1.1.2. Indirect coupling

In this case the electrons located in the partially occupied orbitals are separated from the neighboring electrons by an atom or non-magnetic ligand. The coupling force is dependent on the amount of energy transferred between the levels and the Coulomb repulsion between these particles. Another important feature of this model is that the oxidation numbers for the magnetic cations must be equal or have a difference equal to two, so that there is no movement between the levels. This model is present in several materials, such as the MnO shown in Figure 2b [1, 11].

1.1.3. Double-exchange indirect coupling

This coupling is quite similar to that previously mentioned; however the main difference lies in the movement of the electrons between the orbitals. As the oxidation numbers of the metals are different, in this case, the mismatched electrons of the A site can move to the B site, since it is possible to find unoccupied levels with the same spin orientation (Figure 2c) [1, 11].

1.1.4. RKKY coupling

The RKKY coupling was discovered by Ruderman, Kittel, Kasuya and Yosida (RKKY) and characterized as a long-range interaction. This type of coupling is very common in metals where the overlap between orbitals is minimal or zero, causing a polarized spin ion to induce a field on the conducting electrons of the neighboring atoms allowing a magnetic influence on a second polarized neighbor. As well as direct coupling, the orientation of neighbors is dependent on the distance between them as shown in Figure 2d. Another important feature of this class of magnetic couplings is the existence of effects such as Giant Magnetoresistance and Spin Tunneling that can be explained by the use of RKKY Hamiltonian [1, 11, 13, 14, 15].

1.1.5. GKA rules

The Goodenough-Kanamori-Anderson (GKA) rule describe the interatomic spin-spin interactions between two atoms considering the existence of a virtual electron transfers between them (superexchange) and/or between a shared anion (so-called “bridge”) and the two atoms. As consequence, in this rule atoms with orthogonal orbitals do not overlap reducing the repulsion between the electrons, following the Hund’s rule. Therefore, the exchange interaction between spins is positive and a ferromagnetic ordering arises.

In addition, the GKA rule predicts some interactions that depend on the occupation of interacting orbitals. In the first case, an antiferromagnetic interaction occurs when the virtual electron transfer is between half-filled orbitals. In opposition, they are ferromagnetic once the virtual electron transfer is from a half-filled to an empty/filled orbital.

The GKA rules are important due to the introduction of bond character in the evaluation of the magnetic interactions. It is important to point out that the net spin does not change with the covalent component associated with the chemical bonds; however this component can extends the cation wave function out because the interaction between the orbitals is large, resulting in chemical dependent ferromagnetic/antiferromagnetic couplings associated the superexchange electron transfer [16].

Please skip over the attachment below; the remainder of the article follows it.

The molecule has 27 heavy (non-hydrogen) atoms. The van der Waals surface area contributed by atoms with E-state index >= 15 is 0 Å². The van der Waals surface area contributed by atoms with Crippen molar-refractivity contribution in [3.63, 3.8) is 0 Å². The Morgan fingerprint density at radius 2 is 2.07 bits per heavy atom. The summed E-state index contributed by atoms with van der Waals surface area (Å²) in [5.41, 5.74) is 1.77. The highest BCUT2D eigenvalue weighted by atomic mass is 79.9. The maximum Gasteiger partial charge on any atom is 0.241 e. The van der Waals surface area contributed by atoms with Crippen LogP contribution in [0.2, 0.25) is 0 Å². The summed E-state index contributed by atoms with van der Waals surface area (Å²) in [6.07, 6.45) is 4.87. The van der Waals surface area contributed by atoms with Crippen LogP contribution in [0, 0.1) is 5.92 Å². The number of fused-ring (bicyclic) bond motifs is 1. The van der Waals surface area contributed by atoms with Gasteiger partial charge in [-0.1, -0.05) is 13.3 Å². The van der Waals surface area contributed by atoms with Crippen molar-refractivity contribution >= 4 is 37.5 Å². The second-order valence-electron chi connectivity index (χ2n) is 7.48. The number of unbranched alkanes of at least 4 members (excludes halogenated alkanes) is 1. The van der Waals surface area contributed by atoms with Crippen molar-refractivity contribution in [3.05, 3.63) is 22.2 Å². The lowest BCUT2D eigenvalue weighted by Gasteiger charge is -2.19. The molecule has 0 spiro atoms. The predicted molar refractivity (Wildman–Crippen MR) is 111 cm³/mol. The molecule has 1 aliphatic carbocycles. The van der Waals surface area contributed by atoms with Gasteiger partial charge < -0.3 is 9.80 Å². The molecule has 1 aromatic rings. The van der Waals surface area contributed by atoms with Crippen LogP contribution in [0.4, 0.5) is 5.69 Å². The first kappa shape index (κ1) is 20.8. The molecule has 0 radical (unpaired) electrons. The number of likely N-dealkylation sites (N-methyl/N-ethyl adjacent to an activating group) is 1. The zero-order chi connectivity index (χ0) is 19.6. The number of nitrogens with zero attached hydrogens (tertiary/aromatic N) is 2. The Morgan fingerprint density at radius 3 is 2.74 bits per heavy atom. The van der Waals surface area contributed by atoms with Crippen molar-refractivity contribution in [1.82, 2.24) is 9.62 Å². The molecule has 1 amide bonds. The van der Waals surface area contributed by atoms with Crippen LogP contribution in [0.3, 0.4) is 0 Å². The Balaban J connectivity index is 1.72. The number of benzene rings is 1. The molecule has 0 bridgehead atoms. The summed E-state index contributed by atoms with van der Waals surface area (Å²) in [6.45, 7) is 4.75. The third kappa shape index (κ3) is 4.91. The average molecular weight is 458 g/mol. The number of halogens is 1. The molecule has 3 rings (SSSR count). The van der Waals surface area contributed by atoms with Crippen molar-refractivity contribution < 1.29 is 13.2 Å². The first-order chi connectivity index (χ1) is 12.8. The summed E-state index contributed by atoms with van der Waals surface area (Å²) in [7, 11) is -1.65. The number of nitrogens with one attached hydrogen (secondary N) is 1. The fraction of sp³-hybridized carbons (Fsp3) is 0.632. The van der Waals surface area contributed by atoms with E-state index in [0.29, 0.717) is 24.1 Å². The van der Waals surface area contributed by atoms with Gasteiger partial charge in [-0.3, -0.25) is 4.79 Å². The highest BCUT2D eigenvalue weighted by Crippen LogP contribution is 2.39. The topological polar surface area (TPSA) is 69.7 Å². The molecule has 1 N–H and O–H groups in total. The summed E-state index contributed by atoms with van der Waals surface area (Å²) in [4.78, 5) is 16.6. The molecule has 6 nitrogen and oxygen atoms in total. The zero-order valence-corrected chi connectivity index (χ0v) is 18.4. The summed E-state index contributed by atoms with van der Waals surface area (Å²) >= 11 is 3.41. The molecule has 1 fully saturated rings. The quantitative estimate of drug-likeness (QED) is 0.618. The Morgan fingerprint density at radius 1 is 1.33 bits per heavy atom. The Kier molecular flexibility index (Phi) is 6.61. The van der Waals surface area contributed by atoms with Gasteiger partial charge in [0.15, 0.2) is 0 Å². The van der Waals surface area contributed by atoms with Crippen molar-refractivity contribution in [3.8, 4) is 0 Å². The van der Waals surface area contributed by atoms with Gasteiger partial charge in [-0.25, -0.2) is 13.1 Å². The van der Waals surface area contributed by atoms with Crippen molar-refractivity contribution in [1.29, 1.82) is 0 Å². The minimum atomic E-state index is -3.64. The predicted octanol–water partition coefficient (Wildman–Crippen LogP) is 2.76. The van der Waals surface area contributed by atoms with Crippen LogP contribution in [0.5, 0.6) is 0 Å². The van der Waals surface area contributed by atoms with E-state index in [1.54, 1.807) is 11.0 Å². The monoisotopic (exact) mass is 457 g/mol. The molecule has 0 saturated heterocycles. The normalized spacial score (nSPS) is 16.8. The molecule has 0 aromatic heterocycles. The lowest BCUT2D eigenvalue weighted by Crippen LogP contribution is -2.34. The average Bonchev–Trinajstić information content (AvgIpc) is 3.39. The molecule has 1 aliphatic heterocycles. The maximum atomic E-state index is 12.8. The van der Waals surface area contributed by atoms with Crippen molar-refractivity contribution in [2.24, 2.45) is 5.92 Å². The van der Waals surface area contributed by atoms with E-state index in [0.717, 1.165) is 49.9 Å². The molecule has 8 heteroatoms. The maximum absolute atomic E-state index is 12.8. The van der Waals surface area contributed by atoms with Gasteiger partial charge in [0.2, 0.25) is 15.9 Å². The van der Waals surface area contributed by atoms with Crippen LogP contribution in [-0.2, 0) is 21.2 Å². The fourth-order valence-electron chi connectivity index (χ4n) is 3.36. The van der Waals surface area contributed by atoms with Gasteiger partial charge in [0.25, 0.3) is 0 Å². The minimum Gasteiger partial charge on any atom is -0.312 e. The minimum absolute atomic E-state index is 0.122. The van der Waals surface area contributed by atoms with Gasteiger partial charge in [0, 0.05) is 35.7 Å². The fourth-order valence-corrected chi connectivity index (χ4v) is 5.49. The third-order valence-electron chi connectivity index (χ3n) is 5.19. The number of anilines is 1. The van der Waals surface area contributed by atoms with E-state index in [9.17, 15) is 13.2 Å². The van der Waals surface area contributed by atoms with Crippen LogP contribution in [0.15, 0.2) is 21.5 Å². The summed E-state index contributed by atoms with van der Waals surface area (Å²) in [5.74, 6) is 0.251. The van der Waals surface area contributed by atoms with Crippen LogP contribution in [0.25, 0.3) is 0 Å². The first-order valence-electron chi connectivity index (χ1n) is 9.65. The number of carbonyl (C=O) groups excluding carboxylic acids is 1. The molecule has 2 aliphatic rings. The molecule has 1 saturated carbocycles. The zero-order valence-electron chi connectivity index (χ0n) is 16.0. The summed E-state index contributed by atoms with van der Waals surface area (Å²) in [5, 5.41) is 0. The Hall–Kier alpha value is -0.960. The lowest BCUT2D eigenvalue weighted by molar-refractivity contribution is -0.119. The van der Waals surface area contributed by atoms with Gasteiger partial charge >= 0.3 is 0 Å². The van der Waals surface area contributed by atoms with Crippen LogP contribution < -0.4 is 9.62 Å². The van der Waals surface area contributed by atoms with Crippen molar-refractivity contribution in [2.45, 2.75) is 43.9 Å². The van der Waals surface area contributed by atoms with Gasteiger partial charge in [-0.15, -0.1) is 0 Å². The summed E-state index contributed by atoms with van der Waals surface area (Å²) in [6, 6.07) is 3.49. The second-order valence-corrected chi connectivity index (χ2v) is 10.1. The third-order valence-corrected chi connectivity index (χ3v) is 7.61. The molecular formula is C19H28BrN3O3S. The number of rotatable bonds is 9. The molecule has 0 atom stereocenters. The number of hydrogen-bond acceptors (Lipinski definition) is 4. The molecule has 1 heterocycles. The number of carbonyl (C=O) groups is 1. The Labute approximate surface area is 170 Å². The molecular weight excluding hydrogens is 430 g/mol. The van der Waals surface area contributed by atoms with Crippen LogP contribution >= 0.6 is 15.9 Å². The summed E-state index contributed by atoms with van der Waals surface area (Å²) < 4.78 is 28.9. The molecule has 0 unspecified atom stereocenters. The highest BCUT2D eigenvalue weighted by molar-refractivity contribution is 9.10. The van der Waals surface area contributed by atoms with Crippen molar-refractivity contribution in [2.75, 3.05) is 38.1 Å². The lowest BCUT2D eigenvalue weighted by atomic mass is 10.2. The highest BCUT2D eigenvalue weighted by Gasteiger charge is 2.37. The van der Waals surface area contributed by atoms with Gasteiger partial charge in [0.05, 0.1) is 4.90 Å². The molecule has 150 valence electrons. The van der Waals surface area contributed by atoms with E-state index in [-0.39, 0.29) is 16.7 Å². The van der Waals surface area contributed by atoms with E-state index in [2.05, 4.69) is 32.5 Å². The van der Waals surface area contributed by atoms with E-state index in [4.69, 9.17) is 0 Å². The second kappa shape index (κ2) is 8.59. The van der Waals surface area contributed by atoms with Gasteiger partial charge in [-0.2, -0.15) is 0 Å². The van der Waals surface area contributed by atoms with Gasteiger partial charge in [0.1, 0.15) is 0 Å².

1.1.6. Dzyaloshinskii-Moriya rule

The Dzyaloshinskii-Moriya [17, 18, 19, 20] rule states that a low magnetic resultant is observed in antiferromagnetic material due to a long range interaction between magnetic atoms in disordered crystalline structures. This particular behavior is called weak-Ferromagnetism.

1.2. FeBO3 (B = Ti, Zr, Hf, Si, Ge, Sn) materials: insights into interatomic distance and orbital overlap

Perovskites oxides, which have the general formula ABO3, are widely studied by theoretical or experimental efforts because of the large variety of intriguing properties, such as ferroelectricity, piezoelectricity, multiferroism and others [21, 22, 23]. The interest in this kind of structure arise from the possibility of to control the existence of different properties from chemical substitution or doping on A- and B-sites [24]. For instance, a very common mineral on earth surface (FeTiO3) presents the ilmenite structure can shelter a high compositional diversity of A2+ and B4+ cations that occupy alternate basal-planes along the [001] hexagonal axis of a ordered corundum structure (R3) [25]. The most investigated ilmenite materials are based on Ti atoms in B sites with different atoms in A2+ (A = Mn, Fe, Ni, Co) cations; however, other materials were known in this structure [26, 27, 28, 29].

Goodenough and Stickler proved that the magnetic ordering of ilmenite materials, mainly ATiO3 (A = Mn, Fe, Ni, Co), are antiferromagnetic insulators and have two different magnetic couplings constants: Intralayer (J1) and Interlayers (J2), as shown in Figure 1. J1 refers to the magnetic exchange that happens between A-O-A atoms and is dominated by the coupling of a t2g orbital in one cation with an eg orbital in other. Therefore, the signal for exchange parameter depends upon the occupancies of the interacting orbitals making MnTiO3 antiferromagnetic and FeTiO3, CoTiO3, NiTiO3 ferromagnetic for intralayer coupling (J1). In turn, J2 interactions are mediated by the BO6 clusters in the intermetallic connection A-O-B-O-A, having less contribution of a direct overlap in [001] direction because of the vacancy in cationic sublattice (Figure 3) with opposite magnetization directions between adjacent A layers (antiferromagnetic) [25, 30].